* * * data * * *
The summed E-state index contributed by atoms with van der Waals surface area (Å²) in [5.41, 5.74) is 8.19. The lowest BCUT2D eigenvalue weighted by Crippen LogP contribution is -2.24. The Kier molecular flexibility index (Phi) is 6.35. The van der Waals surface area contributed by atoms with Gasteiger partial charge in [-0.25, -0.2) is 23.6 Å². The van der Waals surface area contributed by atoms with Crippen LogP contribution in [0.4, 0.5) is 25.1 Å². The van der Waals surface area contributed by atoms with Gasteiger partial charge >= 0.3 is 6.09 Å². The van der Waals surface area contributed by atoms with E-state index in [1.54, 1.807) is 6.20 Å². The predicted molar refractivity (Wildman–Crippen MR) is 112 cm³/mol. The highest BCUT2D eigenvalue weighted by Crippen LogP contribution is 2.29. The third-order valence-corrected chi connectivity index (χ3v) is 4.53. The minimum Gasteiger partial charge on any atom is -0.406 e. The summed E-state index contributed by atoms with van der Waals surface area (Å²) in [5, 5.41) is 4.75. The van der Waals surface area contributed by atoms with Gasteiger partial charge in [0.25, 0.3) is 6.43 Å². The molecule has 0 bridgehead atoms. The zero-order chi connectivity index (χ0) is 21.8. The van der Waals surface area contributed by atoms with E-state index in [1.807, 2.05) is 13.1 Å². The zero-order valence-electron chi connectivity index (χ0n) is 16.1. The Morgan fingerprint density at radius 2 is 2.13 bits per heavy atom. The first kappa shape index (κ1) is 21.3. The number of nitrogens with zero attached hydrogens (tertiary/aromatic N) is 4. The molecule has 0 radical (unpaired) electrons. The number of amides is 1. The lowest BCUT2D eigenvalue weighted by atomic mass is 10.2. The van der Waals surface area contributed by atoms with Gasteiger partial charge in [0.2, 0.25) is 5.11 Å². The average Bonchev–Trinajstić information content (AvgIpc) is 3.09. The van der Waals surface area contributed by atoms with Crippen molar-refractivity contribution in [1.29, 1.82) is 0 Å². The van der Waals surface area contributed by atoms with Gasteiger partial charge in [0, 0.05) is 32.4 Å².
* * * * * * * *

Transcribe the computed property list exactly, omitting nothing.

The summed E-state index contributed by atoms with van der Waals surface area (Å²) in [5.41, 5.74) is 8.19. The lowest BCUT2D eigenvalue weighted by Crippen LogP contribution is -2.24. The Kier molecular flexibility index (Phi) is 6.35. The van der Waals surface area contributed by atoms with Gasteiger partial charge in [-0.25, -0.2) is 23.6 Å². The van der Waals surface area contributed by atoms with Crippen LogP contribution in [0.4, 0.5) is 25.1 Å². The van der Waals surface area contributed by atoms with Gasteiger partial charge >= 0.3 is 6.09 Å². The van der Waals surface area contributed by atoms with E-state index in [1.54, 1.807) is 6.20 Å². The predicted molar refractivity (Wildman–Crippen MR) is 112 cm³/mol. The highest BCUT2D eigenvalue weighted by Crippen LogP contribution is 2.29. The third-order valence-corrected chi connectivity index (χ3v) is 4.53. The minimum Gasteiger partial charge on any atom is -0.406 e. The summed E-state index contributed by atoms with van der Waals surface area (Å²) in [5, 5.41) is 4.75. The van der Waals surface area contributed by atoms with Gasteiger partial charge in [0.25, 0.3) is 6.43 Å². The molecule has 0 bridgehead atoms. The zero-order chi connectivity index (χ0) is 21.8. The van der Waals surface area contributed by atoms with E-state index in [1.807, 2.05) is 13.1 Å². The zero-order valence-electron chi connectivity index (χ0n) is 16.1. The Morgan fingerprint density at radius 2 is 2.13 bits per heavy atom. The first kappa shape index (κ1) is 21.3. The number of nitrogens with zero attached hydrogens (tertiary/aromatic N) is 4. The molecule has 0 radical (unpaired) electrons. The number of amides is 1. The lowest BCUT2D eigenvalue weighted by atomic mass is 10.2. The van der Waals surface area contributed by atoms with Gasteiger partial charge in [0.2, 0.25) is 5.11 Å². The average Bonchev–Trinajstić information content (AvgIpc) is 3.09. The van der Waals surface area contributed by atoms with Crippen molar-refractivity contribution in [1.29, 1.82) is 0 Å². The van der Waals surface area contributed by atoms with Gasteiger partial charge in [0, 0.05) is 32.4 Å².